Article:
In this paper we make more concrete the link between the null point magnetic field structure, the geometries of associated features in the field line mapping, and the expected locations of flare ribbons. This is done by analysing the field line mapping in the vicinity of generic 3D null point structures, and relating this to the known properties of current sheet formation and magnetic reconnection around these nulls. The paper is organised as follows. We start in Section 2 by discussing some necessary background on 3D magnetic topology and reconnection. In Sections 3 and 5 the field line mapping in a linear null configuration and coronal separatrix dome configuration are analysed, respectively. In Section 4 the field line mapping is studied in the context of magnetic reconnection around the null point in MHD simulations. We end in Section 6 with a discussion.

2 Background

2.1 Magnetic null points

In this paper we deal with magnetic null points in the solar corona. Such coronal null points have been demonstrated to exist in abundance by various surveys of coronal magnetic field extrapolations, both potential and force-free \citepregnier2008,edwards2015,freed2015. A magnetic null is simply a location in space at which the magnetic field strength is exactly zero, , and in three dimensions (3D) this condition is met generically only at isolated points. The magnetic field in the vicinity of the null is characterised by a pair of spine field lines that asymptotically approach (or recede from) the null and a fan surface within which field lines radiate away from (or approach) the null point – see [\citeauthoryearLau and Finn1990, \citeauthoryearParnell et al.1996] for a full description, and Figure 1 for a visualisation. The fan surface forms a separatrix surface in the field, distinguishing two volumes of magnetic flux within which the field line connectivity is topologically distinct.

The simplest generic coronal structure involving a magnetic null point occurs when a ‘parasitic’ polarity region on the photosphere is surrounded by polarity region(s) of the opposite sign (and greater total flux). In this configuration a magnetic null is located where the field contributions from the two polarities cancel. The fan separatrix surface then forms a dome structure and separates flux connecting the dominant polarity to the parasitic polarity (beneath the dome) from that which connects from the dominant polarity to locations further away on the photosphere. The effect of reconnection in such a separatrix dome configuration has been considered by [\citeauthoryearEdmondson et al.2010, \citeauthoryearPontin, Priest, and Galsgaard2013]. Null points and their associated separatrix surfaces also occur in many more complicated topological configurations involving multiple null points, separatrix surfaces, and separators (separatrix surface intersections) – see for example [\citeauthoryearPlatten et al.2014]. However, here we restrict our analysis to a single null point, considering a separatrix dome configuration in Section 5.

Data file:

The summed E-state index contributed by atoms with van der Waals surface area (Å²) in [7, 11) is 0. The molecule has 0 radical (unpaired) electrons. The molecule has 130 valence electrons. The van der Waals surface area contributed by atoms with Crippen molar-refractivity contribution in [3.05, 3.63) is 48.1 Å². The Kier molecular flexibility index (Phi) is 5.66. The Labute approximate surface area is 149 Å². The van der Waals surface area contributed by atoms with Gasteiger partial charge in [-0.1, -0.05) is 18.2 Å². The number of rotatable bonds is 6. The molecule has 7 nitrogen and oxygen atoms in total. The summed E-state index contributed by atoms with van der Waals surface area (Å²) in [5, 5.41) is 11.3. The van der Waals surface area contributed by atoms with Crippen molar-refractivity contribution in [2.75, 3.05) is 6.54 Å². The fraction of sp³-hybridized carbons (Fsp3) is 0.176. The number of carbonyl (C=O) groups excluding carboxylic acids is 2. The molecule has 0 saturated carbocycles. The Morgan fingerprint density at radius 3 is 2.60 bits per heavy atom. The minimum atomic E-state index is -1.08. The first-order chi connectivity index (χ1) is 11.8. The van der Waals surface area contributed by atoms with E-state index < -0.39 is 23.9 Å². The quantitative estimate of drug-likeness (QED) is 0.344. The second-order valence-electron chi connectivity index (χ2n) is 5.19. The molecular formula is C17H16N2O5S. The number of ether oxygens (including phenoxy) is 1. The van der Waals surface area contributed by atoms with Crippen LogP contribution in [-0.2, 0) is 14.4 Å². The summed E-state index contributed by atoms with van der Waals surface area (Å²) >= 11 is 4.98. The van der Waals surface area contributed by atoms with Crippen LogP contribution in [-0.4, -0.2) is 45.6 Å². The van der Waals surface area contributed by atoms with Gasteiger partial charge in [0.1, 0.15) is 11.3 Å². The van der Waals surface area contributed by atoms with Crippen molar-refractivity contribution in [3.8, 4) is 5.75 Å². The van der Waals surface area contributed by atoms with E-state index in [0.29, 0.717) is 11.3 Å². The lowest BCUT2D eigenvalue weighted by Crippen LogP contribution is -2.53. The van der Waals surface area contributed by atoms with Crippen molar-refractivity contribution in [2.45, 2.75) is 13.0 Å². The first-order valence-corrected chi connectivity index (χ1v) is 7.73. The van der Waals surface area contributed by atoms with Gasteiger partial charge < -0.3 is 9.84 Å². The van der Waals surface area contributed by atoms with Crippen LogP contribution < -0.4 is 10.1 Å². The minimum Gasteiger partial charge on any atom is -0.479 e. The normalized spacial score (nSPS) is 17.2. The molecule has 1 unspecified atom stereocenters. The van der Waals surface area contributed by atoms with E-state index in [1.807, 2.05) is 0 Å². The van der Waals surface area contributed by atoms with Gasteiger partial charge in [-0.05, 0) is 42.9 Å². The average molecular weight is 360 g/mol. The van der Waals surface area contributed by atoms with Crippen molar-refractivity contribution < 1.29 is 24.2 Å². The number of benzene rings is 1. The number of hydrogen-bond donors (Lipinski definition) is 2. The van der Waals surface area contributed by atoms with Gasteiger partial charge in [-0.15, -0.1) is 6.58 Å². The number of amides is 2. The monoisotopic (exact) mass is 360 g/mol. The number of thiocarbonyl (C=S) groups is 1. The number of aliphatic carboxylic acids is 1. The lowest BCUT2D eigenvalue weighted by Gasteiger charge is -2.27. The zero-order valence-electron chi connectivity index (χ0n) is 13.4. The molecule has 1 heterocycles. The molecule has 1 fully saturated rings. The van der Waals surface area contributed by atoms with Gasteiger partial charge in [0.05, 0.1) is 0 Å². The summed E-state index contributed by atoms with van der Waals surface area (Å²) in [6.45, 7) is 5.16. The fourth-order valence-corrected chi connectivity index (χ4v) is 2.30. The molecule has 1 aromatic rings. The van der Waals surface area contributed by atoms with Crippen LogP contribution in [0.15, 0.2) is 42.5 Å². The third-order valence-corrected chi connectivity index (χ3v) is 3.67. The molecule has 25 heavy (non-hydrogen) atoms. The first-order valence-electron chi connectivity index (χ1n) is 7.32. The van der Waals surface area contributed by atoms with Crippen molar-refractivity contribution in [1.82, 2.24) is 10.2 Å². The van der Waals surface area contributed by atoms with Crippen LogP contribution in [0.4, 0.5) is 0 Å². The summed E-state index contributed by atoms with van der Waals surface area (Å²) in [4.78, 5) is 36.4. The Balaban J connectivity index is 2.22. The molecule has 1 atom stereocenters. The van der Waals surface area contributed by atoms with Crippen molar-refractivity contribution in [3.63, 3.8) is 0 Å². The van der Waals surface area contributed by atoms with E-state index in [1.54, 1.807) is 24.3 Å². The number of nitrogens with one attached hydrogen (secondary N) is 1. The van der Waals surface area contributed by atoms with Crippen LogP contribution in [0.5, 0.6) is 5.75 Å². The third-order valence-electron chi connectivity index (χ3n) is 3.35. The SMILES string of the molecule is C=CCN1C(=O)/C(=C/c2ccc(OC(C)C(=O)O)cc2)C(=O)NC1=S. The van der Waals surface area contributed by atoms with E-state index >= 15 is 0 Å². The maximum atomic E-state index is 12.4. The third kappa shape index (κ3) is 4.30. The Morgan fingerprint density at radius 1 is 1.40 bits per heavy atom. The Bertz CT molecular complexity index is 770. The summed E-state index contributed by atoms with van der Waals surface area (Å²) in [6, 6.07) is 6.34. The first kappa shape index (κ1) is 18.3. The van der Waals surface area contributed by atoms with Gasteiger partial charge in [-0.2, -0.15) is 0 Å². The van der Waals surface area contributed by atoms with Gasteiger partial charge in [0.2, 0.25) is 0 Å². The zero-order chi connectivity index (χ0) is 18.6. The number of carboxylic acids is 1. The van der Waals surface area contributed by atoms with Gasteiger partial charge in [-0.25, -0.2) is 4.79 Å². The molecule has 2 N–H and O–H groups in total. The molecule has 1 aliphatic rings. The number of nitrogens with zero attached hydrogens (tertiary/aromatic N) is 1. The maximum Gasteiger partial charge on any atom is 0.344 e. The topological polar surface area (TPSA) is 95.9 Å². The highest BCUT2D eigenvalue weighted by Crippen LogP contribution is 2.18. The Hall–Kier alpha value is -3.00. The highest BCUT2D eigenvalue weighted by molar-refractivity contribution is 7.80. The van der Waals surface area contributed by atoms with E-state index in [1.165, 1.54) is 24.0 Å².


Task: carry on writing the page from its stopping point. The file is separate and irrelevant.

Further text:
3D null points are one of the preferential sites for reconnection in the corona. This is because in the perfectly-conducting limit, singular current layers are known to form at the null when rather general perturbations are applied \citeppontincraig2005. Therefore no matter how small the dissipation, non-ideal processes will eventually become important as the field around the null point collapses. Note that in an equilibrium there should be zero current at the null, since in general a pressure gradient cannot balance the Lorentz force in the vicinity of the null \citepparnell1997. Any non-zero current at the null will in general lead to a Lorentz force that drives the null point to collapse to form a current sheet \citepklapper1996,pontincraig2005,fuentes2012,craig2014. The resulting reconnection may take different forms, the most general mode of reconnection being spine-fan reconnection that is associated with transfer of magnetic flux across the separatrix surface – this process permitting in principle the release of significant stored magnetic energy \citepantiochos1996,pontinbhat2007a,pariat2009,pontin2013. There are also two other modes of reconnection at 3D nulls – torsional-spine and torsional-fan reconnection, that involve a rotational slippage of field lines around the spine but involve no flux transfer across the separatrix \citeppontin2011b.

2.2 The squashing factor and quasi-separatrix layers

The principal reason why magnetic null points were first proposed as sites of current accumulation and therefore magnetic reconnection in 3D is that at the null the field line mapping is discontinuous. It is now well established that 3D reconnection may also occur in the absence of null points or separatrices, and in particular natural sites for the formation of intense current layers are regions in which the field line mapping exhibits strong gradients. Analysis of these gradients is typically performed by evaluating the (covariant) squashing degree, defined for planar boundaries by

(1)